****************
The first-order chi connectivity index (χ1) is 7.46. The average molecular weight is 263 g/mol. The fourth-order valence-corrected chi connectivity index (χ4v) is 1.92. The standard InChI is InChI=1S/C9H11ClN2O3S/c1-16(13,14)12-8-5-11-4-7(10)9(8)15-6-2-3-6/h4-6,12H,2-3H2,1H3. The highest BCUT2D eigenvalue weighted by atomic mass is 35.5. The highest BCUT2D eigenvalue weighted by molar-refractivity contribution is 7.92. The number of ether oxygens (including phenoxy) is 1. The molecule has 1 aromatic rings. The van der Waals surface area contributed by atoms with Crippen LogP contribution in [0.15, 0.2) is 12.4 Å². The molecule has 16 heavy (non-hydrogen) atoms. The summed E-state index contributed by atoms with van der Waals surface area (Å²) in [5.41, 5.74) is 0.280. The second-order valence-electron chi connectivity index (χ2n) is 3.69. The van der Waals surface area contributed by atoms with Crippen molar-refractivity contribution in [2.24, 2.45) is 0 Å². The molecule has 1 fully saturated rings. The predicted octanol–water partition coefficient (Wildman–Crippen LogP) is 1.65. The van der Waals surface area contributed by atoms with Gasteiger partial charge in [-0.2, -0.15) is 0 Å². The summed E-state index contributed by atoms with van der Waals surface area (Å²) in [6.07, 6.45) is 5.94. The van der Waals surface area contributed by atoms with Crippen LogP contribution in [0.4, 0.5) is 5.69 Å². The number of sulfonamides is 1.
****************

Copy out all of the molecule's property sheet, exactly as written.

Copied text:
The first-order chi connectivity index (χ1) is 7.46. The average molecular weight is 263 g/mol. The fourth-order valence-corrected chi connectivity index (χ4v) is 1.92. The standard InChI is InChI=1S/C9H11ClN2O3S/c1-16(13,14)12-8-5-11-4-7(10)9(8)15-6-2-3-6/h4-6,12H,2-3H2,1H3. The highest BCUT2D eigenvalue weighted by atomic mass is 35.5. The highest BCUT2D eigenvalue weighted by molar-refractivity contribution is 7.92. The number of ether oxygens (including phenoxy) is 1. The molecule has 1 aromatic rings. The van der Waals surface area contributed by atoms with Crippen LogP contribution in [0.15, 0.2) is 12.4 Å². The molecule has 16 heavy (non-hydrogen) atoms. The summed E-state index contributed by atoms with van der Waals surface area (Å²) in [5.41, 5.74) is 0.280. The second-order valence-electron chi connectivity index (χ2n) is 3.69. The van der Waals surface area contributed by atoms with Crippen molar-refractivity contribution in [2.24, 2.45) is 0 Å². The molecule has 1 fully saturated rings. The predicted octanol–water partition coefficient (Wildman–Crippen LogP) is 1.65. The van der Waals surface area contributed by atoms with Gasteiger partial charge in [-0.2, -0.15) is 0 Å². The summed E-state index contributed by atoms with van der Waals surface area (Å²) in [6.07, 6.45) is 5.94. The van der Waals surface area contributed by atoms with Crippen LogP contribution in [0.4, 0.5) is 5.69 Å². The number of sulfonamides is 1.